I’ve seen a few kids this season who have influenza despite the fact that they had the vaccine. When the family hears that the flu test is positive (or that symptoms are consistent with influenza and testing isn’t done), they often say they won’t do the flu shot again because it didn’t work.
Influenza can be deadly.
Most of the kids I’ve seen with flu who have had the shot aren’t that sick. Yes, they have a fever and cough. They aren’t well.
But they’re not in the hospital.
They tend to get better faster than those who have unvaccinated influenza.
Some kids still get very sick with influenza despite the vaccine.
That’s why there’s surveillance to see how it’s working.
When FluMist was determined to not be effective, it was removed from the market.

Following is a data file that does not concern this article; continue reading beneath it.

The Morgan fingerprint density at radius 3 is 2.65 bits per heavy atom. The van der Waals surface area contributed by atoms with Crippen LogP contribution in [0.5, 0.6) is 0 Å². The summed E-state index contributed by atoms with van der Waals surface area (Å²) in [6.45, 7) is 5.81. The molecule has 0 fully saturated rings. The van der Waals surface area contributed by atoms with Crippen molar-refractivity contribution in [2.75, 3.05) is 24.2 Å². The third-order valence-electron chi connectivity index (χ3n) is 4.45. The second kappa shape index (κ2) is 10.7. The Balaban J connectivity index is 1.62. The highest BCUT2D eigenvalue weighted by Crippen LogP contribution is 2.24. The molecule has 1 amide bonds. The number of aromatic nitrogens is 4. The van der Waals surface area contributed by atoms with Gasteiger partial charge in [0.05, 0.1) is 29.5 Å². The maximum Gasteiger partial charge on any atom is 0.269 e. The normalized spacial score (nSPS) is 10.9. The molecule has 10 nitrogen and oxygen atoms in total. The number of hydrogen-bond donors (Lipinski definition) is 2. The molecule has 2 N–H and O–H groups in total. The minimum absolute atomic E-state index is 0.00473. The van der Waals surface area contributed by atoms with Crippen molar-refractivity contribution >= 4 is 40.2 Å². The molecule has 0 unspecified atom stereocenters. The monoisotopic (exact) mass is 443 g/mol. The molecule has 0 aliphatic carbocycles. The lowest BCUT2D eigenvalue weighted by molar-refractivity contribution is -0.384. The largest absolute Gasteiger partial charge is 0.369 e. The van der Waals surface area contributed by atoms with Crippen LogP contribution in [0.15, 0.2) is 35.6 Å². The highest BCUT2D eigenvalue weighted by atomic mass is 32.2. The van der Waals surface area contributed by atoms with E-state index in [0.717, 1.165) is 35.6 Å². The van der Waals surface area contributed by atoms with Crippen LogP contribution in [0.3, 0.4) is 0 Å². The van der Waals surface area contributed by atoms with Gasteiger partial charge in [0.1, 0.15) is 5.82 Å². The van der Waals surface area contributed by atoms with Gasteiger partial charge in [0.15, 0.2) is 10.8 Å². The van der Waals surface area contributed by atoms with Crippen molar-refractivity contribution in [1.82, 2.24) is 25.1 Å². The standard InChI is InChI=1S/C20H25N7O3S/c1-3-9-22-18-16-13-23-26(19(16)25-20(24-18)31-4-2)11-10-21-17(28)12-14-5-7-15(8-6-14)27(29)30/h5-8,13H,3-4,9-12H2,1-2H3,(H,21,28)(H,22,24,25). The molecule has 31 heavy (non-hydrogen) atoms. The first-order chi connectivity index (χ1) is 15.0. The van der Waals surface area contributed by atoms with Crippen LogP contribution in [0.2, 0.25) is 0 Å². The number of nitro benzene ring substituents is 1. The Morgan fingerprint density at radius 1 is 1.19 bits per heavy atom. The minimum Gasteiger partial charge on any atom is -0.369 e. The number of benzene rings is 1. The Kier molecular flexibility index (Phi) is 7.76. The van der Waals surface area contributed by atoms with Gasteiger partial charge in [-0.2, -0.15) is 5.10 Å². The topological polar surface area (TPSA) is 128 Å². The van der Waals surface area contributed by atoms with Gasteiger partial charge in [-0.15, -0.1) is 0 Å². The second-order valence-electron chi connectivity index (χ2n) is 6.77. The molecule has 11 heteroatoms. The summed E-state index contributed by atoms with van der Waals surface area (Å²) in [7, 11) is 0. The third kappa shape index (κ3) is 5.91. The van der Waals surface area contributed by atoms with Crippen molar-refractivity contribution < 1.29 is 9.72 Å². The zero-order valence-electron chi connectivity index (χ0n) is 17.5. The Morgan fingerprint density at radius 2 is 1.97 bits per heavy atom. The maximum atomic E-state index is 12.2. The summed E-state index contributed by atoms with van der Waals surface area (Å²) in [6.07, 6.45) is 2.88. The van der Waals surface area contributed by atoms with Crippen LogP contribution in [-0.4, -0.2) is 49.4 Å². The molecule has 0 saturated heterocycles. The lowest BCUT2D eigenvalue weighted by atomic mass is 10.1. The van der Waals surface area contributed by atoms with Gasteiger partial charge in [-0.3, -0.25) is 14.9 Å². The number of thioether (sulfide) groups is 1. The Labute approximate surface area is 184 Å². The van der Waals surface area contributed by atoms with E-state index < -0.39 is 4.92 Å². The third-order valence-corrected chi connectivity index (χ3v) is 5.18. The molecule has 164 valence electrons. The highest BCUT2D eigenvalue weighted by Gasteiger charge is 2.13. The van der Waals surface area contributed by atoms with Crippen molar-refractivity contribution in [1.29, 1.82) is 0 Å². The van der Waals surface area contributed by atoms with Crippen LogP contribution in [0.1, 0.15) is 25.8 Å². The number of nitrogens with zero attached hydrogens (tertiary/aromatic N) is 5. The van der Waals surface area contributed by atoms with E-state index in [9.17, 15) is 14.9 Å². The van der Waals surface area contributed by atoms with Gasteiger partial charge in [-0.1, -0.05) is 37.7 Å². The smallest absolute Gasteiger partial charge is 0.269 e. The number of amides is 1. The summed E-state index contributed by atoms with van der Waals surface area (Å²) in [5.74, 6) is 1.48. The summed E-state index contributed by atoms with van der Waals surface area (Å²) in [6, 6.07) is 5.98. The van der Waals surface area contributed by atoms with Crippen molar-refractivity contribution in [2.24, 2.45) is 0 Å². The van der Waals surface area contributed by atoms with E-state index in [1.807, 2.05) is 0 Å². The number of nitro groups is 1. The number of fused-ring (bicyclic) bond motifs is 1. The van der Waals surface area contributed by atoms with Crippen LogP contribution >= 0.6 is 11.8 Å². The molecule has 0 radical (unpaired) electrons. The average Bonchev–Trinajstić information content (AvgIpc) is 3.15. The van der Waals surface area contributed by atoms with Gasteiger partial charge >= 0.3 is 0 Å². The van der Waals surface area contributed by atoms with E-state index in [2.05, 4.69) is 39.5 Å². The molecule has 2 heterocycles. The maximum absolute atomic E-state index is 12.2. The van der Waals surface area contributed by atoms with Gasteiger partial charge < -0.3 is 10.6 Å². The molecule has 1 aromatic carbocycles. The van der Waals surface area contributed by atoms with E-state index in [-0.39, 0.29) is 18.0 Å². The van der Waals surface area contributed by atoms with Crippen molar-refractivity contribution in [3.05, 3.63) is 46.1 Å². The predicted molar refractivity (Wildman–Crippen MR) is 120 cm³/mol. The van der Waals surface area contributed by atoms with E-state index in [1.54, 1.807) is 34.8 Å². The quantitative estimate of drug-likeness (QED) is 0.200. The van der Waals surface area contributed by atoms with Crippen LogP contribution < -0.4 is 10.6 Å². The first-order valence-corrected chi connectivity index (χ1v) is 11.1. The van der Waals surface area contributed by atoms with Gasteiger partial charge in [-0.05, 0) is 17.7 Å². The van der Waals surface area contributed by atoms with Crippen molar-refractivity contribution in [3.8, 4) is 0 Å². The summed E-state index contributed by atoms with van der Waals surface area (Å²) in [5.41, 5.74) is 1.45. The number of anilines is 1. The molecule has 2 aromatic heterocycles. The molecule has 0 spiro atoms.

Studies are underway to make a new type of flu vaccine that should be more effective.
We know the shot isn’t perfect, but it’s better than nothing.
Maybe if you weren’t vaccinated you’d be a lot sicker.
Maybe you were exposed to another strain of flu and didn’t get sick at all.
I think it’s still worth it to get vaccinated each year (until they come up with a vaccine that lasts several seasons).
If everyone who’s eligible gets vaccinated against the flu, herd immunity kicks in and it doesn’t spread as easily. Historically only around 40% of people are vaccinated each year against influenza. We know that to get herd immunity we need much higher numbers.
If your kids are scared of shots, check out Vaccines Don’t Have to Hurt As Much As Some Fear.
Don’t rely on Tamiflu to treat flu symptoms once you’ve gotten sick.
Tamiflu really isn’t that great of a treatment. It hasn’t been shown to decrease hospitalization or complication rates. It shortens the course by about a day. It has side effects and can be expensive. During flu outbreaks it can be hard to find.